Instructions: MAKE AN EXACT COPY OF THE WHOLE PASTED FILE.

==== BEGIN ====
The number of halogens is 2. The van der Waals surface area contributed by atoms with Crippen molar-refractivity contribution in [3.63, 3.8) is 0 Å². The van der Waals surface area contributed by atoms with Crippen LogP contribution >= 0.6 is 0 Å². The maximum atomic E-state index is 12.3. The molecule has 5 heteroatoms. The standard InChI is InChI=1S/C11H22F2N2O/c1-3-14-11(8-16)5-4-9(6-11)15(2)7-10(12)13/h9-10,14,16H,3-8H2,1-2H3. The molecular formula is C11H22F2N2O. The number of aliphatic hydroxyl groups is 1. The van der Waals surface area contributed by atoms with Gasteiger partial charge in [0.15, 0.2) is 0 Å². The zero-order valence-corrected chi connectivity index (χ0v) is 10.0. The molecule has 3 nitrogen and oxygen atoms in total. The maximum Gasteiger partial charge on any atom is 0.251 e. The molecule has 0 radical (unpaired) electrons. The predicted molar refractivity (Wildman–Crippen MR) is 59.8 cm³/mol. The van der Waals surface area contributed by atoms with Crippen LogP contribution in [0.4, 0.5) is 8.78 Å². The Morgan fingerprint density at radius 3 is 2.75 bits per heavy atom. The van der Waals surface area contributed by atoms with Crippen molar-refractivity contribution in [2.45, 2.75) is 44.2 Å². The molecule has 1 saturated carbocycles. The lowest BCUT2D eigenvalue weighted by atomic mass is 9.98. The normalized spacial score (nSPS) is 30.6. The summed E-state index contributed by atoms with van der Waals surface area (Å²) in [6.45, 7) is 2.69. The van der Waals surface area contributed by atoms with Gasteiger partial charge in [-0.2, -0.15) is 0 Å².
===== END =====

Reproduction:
The number of halogens is 2. The van der Waals surface area contributed by atoms with Crippen molar-refractivity contribution in [3.63, 3.8) is 0 Å². The van der Waals surface area contributed by atoms with Crippen LogP contribution >= 0.6 is 0 Å². The maximum atomic E-state index is 12.3. The molecule has 5 heteroatoms. The standard InChI is InChI=1S/C11H22F2N2O/c1-3-14-11(8-16)5-4-9(6-11)15(2)7-10(12)13/h9-10,14,16H,3-8H2,1-2H3. The molecular formula is C11H22F2N2O. The number of aliphatic hydroxyl groups is 1. The van der Waals surface area contributed by atoms with Gasteiger partial charge in [0.15, 0.2) is 0 Å². The zero-order valence-corrected chi connectivity index (χ0v) is 10.0. The molecule has 3 nitrogen and oxygen atoms in total. The maximum Gasteiger partial charge on any atom is 0.251 e. The molecule has 0 radical (unpaired) electrons. The predicted molar refractivity (Wildman–Crippen MR) is 59.8 cm³/mol. The van der Waals surface area contributed by atoms with Crippen LogP contribution in [0.4, 0.5) is 8.78 Å². The Morgan fingerprint density at radius 3 is 2.75 bits per heavy atom. The van der Waals surface area contributed by atoms with Crippen molar-refractivity contribution in [2.45, 2.75) is 44.2 Å². The molecule has 1 saturated carbocycles. The lowest BCUT2D eigenvalue weighted by atomic mass is 9.98. The normalized spacial score (nSPS) is 30.6. The summed E-state index contributed by atoms with van der Waals surface area (Å²) in [6.45, 7) is 2.69. The van der Waals surface area contributed by atoms with Gasteiger partial charge in [-0.2, -0.15) is 0 Å².